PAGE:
Pastors versed in counseling are themselves also in need of counseling. They too can become mired in conflicts and be subjected to serious temptation. They too need to be built up and encouraged.
Pastor Olaf Kormannshaus noted this at a seminar held by the Russian Union of Evangelical Christians-Baptists’ (RUECB) Pastoral Department from September 14 to 16 at the Rucheyok children’s camp in the vicinity of Moscow. Ten pastors responsible for pastoral counseling participated in the seminar.
Kormannshaus, Lecturer for Counseling and Psychology at the Theological Seminary of Germany’s Federation of Evangelical-Free Churches in Elstal, added: “Our perceptions of a conflict are subjective – our own perceptions always need to be supplemented with the views of others.” It can be sobering to admit that one’s own view may well be insufficient or warped. It is therefore vital for others to convey their perceptions to me. One good means for doing so is the “Heilsbronn Model for Collegial Counseling”, which was presented to the group by the German guest. It involves sessions with six to eight pastoral colleagues in which they discuss in 10 steps a problematic situation described by one of the participants.
The listeners explain what has struck them most during the description of the situation and what they could see as the most positive solution. During these initial stages, the listeners do not address the presenter directly – he also does not have the right to interrupt his colleagues. This creates a healthy distance to the presenter and the presenter is confronted with the honest views of his colleagues. Only in the final phase do presenter and listeners engage one another in conversation. This model is strongly democratic in nature, for the person supervising is rotated throughout the entire group. All participants also serve as supervisor and all confront each other clearly as equals.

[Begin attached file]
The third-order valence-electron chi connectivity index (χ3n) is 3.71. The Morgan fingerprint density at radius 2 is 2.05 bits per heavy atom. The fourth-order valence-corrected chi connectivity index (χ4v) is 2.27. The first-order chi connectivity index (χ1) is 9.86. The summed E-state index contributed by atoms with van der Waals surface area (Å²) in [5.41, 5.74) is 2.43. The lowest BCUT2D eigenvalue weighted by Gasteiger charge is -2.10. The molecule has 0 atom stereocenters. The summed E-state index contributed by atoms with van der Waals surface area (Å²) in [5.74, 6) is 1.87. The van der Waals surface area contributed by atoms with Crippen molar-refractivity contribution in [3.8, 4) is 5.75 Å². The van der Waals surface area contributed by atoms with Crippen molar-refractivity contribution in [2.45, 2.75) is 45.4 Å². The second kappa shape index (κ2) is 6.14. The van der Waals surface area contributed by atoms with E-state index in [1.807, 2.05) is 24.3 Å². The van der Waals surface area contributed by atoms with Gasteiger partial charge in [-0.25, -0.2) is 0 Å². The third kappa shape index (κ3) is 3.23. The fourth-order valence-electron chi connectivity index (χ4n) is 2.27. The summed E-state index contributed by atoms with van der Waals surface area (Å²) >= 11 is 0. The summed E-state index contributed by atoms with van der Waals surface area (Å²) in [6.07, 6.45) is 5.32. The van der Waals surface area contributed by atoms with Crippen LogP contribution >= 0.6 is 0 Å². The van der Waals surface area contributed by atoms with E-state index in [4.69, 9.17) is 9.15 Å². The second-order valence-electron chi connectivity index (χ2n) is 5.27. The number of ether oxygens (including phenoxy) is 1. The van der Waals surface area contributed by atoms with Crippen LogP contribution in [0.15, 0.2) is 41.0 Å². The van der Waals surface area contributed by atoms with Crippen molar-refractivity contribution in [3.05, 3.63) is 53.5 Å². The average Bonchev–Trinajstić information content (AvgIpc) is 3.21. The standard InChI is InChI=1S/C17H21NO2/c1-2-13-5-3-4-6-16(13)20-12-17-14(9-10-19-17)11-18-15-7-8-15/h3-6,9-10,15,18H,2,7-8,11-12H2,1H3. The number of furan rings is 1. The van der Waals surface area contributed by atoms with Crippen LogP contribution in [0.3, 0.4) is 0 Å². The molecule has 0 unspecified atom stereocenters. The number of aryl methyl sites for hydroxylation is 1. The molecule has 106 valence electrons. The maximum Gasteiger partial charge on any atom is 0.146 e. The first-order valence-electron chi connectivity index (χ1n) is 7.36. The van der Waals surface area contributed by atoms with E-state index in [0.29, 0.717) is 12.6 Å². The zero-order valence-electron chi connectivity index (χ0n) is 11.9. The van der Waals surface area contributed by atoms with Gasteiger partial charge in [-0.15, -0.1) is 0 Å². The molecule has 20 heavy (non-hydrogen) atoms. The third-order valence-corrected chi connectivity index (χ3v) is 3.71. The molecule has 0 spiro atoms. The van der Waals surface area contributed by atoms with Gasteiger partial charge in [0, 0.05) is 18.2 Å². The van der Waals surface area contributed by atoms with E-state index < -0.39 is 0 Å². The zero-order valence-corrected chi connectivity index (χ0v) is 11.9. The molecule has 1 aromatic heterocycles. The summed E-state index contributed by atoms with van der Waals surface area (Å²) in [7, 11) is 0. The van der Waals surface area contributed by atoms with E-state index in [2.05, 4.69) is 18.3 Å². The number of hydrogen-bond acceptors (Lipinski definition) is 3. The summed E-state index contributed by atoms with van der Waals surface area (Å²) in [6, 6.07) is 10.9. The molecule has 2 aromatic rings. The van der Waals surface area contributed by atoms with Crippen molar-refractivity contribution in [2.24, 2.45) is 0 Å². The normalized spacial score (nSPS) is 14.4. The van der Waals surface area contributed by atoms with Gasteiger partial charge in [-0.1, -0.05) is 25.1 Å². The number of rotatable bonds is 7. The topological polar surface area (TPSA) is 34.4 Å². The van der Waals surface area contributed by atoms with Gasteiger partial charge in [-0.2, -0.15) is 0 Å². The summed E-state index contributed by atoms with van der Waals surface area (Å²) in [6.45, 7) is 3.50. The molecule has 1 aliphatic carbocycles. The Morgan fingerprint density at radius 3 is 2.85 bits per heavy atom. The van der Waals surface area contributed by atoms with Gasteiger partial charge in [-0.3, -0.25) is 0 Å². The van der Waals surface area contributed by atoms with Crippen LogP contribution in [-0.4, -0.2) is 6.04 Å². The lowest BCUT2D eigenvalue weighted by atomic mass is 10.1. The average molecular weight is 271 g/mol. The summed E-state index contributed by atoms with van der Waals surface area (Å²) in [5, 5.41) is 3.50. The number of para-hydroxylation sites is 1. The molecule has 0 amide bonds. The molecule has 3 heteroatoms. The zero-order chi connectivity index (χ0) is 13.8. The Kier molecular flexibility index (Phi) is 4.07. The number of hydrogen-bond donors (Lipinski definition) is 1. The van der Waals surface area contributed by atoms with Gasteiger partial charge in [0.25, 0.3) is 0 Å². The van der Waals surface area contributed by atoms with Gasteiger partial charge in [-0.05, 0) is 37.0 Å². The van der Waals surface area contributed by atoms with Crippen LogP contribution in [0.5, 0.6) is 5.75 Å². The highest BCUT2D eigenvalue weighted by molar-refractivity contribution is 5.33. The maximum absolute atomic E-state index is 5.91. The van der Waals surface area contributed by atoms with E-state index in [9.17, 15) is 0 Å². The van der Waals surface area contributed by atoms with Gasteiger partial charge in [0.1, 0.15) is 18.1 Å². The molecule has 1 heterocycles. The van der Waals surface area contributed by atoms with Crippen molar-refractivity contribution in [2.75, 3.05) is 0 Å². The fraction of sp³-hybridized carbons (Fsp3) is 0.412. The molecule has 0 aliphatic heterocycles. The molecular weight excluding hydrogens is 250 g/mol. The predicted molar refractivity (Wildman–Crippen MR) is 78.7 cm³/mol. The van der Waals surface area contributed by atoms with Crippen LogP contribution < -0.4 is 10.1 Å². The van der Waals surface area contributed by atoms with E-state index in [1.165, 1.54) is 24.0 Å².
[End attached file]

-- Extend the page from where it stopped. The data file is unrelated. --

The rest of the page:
Kormannshaus also reported on his experiences in Germany. Such “supervision” sessions involving only myself or a group of colleagues meeting with a “supervisor” or expert from elsewhere have become commonplace. Many other pastors meet regularly to discuss their problems even if a supervisor from elsewhere is not available. The main topic in these sessions must be one’s pastoral work. These sessions can help to expose a hidden conflict as well as the role which the pastor is taking within that conflict. This so-called “collegial counseling” also helps to protect the pastor from being “infected” by the counseling cases he is working with among laity. The topics he addresses in counseling – money, sexuality, alcohol, power, the drive for personal recognition – are themselves often enough strong temptations for the counselor himself.
Source: William Yoder, ASSIST News Service